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Welcome to the official event schedule and directory for the 10th Annual Salt Lake County Watershed Symposium.  Congratulations to Carl Adams of DWQ. He was nominated by peers, and celebrated with peers, as the 2016 Watershed Steward of the Year!

Powerpoints are available.  Click on a session and scroll down to the attached files. 

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Here’s the compete program


Wednesday, November 16 • 2:00pm - 2:25pm
Identifying Contributing Factors to Utah Lake Algal Blooms

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Identifying Contributing Factors to Utah Lake Algal Blooms
This past summer saw one of the largest toxic algae blooms in the region’s recent history spread from Utah Lake and along the entire stretch of the Jordan River. The large amount of biomass and presence of toxins affected local recreation, and several communities who were forced to shut off their secondary water supply which comes from the Jordan River. The magnitude and extent of the bloom led to widespread concern and raised a number of questions including: What caused the bloom? Were there any warning signs? Which areas were affected the most? What were conditions like throughout the water system?
In order to address these questions and better understand what happened with this and other blooms in the region, we calibrate several lake-specific models using historical data for chlorophyll-a (an indicator of algal biomass) and satellite-measured reflected radiance from the surface of the lake, and apply the models to the Utah Lake and Great Salt Lake region. We then identify regions of the system which have been historically particularly susceptible to blooms through classification and geospatial statistical techniques. A number of climate factors (including air temperature, wind speed and direction, and precipitation) and lake characteristics, such as lake levels and nutrients are evaluated to determine whether these factors may have contributed to the large algal bloom of July 2016, as well as past blooms. This application of remote sensing provides valuable opportunities for enhanced visualization and knowledge of the magnitude and extent of blooms in the region. Additionally, an improved understanding of the conditions/factors which cause algal blooms and the locations which are likely to be affected in the future may benefit water quality monitoring and management agencies in the area.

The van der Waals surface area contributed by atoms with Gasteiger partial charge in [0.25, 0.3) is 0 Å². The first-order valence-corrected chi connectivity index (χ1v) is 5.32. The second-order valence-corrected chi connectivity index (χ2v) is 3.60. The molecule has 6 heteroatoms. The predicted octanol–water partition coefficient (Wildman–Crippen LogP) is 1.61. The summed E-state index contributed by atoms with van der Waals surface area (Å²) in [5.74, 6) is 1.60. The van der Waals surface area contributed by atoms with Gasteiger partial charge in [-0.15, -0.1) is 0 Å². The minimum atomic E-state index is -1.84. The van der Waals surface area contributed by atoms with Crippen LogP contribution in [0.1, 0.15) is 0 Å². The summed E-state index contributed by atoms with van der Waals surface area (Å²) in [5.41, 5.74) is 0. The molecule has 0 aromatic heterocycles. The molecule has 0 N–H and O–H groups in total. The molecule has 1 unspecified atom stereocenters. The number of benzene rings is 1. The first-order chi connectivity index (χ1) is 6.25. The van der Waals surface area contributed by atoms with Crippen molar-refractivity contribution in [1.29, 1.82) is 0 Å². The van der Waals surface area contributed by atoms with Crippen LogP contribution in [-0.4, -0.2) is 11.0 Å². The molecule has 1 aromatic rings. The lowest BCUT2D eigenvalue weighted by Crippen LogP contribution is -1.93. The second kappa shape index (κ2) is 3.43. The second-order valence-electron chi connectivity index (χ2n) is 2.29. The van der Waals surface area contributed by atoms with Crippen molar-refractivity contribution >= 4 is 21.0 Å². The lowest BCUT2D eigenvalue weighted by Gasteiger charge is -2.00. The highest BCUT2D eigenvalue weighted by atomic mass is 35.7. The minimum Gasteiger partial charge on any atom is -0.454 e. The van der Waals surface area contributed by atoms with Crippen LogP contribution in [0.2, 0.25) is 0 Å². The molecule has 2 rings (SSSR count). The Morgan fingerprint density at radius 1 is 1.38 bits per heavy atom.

Speakers
avatar for Carly Hansen

Carly Hansen

Research Assistant, University of Utah
PhD Candidate and Graduate Research Assistant in the Civil and Environmental Engineering department at the University of Utah.



Wednesday November 16, 2016 2:00pm - 2:25pm
Room 104/105 1355 W 3100 S, West Valley City UT 84119

Attendees (29)